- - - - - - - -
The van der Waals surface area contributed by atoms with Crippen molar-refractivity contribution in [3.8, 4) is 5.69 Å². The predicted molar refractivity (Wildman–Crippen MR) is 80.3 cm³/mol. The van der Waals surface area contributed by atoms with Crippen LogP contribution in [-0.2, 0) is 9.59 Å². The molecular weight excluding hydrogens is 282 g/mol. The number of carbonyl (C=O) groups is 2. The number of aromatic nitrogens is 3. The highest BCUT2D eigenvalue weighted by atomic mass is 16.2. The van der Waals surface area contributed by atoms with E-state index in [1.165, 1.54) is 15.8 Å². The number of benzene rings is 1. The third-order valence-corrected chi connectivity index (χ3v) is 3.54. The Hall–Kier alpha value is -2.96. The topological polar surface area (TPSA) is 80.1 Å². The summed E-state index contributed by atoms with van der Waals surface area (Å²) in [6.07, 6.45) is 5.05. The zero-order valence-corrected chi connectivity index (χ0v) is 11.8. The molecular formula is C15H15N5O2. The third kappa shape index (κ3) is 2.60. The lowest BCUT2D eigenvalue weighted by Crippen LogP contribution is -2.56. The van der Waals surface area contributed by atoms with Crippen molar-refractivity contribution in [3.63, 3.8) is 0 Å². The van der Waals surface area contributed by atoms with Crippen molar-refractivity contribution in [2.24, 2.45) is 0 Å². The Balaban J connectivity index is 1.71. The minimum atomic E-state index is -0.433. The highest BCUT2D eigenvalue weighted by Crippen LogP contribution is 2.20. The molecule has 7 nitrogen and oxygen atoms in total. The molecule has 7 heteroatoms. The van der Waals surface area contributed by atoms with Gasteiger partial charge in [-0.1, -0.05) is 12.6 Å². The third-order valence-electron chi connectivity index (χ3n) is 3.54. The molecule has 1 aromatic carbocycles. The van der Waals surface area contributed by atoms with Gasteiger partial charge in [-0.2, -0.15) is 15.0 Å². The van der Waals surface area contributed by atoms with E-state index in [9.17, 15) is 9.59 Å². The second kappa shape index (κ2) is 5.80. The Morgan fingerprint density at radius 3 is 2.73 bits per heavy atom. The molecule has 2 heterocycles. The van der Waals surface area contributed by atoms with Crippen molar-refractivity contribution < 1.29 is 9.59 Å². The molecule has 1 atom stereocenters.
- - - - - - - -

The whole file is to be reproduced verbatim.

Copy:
The van der Waals surface area contributed by atoms with Crippen molar-refractivity contribution in [3.8, 4) is 5.69 Å². The predicted molar refractivity (Wildman–Crippen MR) is 80.3 cm³/mol. The van der Waals surface area contributed by atoms with Crippen LogP contribution in [-0.2, 0) is 9.59 Å². The molecular weight excluding hydrogens is 282 g/mol. The number of carbonyl (C=O) groups is 2. The number of aromatic nitrogens is 3. The highest BCUT2D eigenvalue weighted by atomic mass is 16.2. The van der Waals surface area contributed by atoms with E-state index in [1.165, 1.54) is 15.8 Å². The number of benzene rings is 1. The third-order valence-corrected chi connectivity index (χ3v) is 3.54. The Hall–Kier alpha value is -2.96. The topological polar surface area (TPSA) is 80.1 Å². The summed E-state index contributed by atoms with van der Waals surface area (Å²) in [6.07, 6.45) is 5.05. The zero-order valence-corrected chi connectivity index (χ0v) is 11.8. The molecular formula is C15H15N5O2. The third kappa shape index (κ3) is 2.60. The lowest BCUT2D eigenvalue weighted by Crippen LogP contribution is -2.56. The van der Waals surface area contributed by atoms with Crippen molar-refractivity contribution in [3.63, 3.8) is 0 Å². The van der Waals surface area contributed by atoms with Crippen molar-refractivity contribution in [2.24, 2.45) is 0 Å². The Balaban J connectivity index is 1.71. The minimum atomic E-state index is -0.433. The highest BCUT2D eigenvalue weighted by Crippen LogP contribution is 2.20. The molecule has 7 nitrogen and oxygen atoms in total. The molecule has 7 heteroatoms. The van der Waals surface area contributed by atoms with Gasteiger partial charge in [-0.1, -0.05) is 12.6 Å². The third-order valence-electron chi connectivity index (χ3n) is 3.54. The molecule has 1 aromatic carbocycles. The van der Waals surface area contributed by atoms with Gasteiger partial charge in [-0.2, -0.15) is 15.0 Å². The van der Waals surface area contributed by atoms with E-state index in [9.17, 15) is 9.59 Å². The second kappa shape index (κ2) is 5.80. The Morgan fingerprint density at radius 3 is 2.73 bits per heavy atom. The molecule has 2 heterocycles. The van der Waals surface area contributed by atoms with Crippen molar-refractivity contribution < 1.29 is 9.59 Å². The molecule has 1 atom stereocenters.